The animation has that slightly uneven and jerky nature — how did you achieve this?

MK: Magic! No, but honestly, I looked at anime I love under microscope to find everything that makes it special and tried to mimic it through camera movement, rendering, compositing, overpainting etc.

I love that you even added a slight film grain.

MK: I love photography, and I'm fascinated by filmmaking technology. Once you dive into that world, you start to understand what makes film and animation look a certain way. Without film grain, things always end up looking too sterile and artificial, something that is incredibly difficult to achieve in-camera without using expensive cameras that have incredible low light sensors. All my favorite animations and films are from when I was young, and perhaps because of that, I value older movies that were done on actual film more than films shot with digital cameras. 


What did Ash Thorp contribute to the project?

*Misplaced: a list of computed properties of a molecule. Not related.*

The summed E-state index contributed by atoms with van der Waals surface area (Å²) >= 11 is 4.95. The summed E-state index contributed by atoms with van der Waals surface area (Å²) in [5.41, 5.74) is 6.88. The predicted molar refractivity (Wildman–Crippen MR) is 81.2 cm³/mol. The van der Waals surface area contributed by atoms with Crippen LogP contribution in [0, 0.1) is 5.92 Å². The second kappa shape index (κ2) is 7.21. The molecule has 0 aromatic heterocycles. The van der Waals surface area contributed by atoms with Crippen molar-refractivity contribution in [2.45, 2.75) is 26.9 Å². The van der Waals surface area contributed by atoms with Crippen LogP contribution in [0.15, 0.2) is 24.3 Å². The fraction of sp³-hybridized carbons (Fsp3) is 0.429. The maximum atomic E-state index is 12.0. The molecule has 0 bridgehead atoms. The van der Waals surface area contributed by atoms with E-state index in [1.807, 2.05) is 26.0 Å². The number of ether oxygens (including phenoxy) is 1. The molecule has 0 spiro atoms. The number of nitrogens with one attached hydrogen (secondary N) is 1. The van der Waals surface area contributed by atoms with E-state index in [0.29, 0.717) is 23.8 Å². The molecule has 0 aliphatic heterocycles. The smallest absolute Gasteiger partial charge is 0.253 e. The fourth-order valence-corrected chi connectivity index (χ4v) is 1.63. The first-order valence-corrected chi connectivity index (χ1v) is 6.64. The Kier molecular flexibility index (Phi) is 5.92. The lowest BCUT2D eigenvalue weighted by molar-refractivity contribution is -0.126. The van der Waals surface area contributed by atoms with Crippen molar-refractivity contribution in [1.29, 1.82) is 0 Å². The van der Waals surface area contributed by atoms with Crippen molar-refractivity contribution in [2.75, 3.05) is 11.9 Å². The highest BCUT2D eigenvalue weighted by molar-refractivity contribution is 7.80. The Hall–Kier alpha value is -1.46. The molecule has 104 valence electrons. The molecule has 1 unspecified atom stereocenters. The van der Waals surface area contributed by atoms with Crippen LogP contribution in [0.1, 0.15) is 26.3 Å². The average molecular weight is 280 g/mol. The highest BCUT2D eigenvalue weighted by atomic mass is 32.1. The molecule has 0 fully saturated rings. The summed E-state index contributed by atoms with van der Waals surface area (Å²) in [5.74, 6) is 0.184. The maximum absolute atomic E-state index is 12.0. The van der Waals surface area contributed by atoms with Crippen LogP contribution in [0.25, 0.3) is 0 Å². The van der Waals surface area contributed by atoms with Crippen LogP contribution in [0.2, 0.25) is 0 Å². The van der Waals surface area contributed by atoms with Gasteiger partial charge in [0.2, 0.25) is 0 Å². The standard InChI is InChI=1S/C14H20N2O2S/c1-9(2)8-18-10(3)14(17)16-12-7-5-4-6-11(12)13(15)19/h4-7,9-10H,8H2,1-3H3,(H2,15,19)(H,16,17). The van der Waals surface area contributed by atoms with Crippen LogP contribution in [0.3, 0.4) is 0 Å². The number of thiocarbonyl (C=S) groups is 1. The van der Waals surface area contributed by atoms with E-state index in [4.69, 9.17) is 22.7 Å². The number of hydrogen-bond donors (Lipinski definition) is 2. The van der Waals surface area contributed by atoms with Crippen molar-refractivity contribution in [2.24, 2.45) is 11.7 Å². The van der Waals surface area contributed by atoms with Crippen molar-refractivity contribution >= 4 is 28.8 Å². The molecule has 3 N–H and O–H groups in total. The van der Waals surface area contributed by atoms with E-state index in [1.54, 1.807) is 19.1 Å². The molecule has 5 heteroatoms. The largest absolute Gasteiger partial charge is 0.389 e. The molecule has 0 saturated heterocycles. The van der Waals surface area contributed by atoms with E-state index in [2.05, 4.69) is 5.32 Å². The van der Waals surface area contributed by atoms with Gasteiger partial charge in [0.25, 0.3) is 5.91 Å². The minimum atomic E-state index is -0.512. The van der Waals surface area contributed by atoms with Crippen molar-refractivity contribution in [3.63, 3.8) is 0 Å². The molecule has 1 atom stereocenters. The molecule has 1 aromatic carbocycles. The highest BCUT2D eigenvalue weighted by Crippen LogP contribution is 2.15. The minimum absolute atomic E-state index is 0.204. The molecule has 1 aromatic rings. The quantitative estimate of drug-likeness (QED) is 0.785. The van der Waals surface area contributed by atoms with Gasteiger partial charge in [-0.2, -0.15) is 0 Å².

MK: I think without his help, Showtime wouldn't be what it is. I've known Ash for almost a decade now as one of my closest friends and I always admired the amount of amazing work he has created over time. He's truly inspiring. 

Ash had a heavy influence on what the edit ended up being, helped to bring base plates to final mattes in all city shots, designed the elevator font, the list goes on . . .

Project 2501: A Homage to “Ghost in the Shell”

Ash Thorp is no stranger to anime paeans: he made his own paean to Ghost in the Shell back in 2016, before getting to work as a graphic designer for the 2017 remake. Check out our interview to find out more about the project and how it was made.

But the biggest part he had was his relentlessness in pushing me to finish the film and not allowing myself to cut any corners. Making short films by yourself (or even with a small team) is an incredibly stressful and difficult task — especially if your goal is to make it special. I could name at least a few times where I wanted to drop it all, so it was nice to have the voice of someone who went through it all numerous times to say it will only get worse — but it will be worth it.

So in a sense, he helped me find my limit, break it and realize that most satisfying achievements go hand in hand with the most difficult sacrifices.


What's next for you and Showtime?

MK: I have a few ideas, but I think it's too early to talk about any of it. I'm definitely mid-stop to smell the roses, but I know there is another horizon ahead. Time will tell :)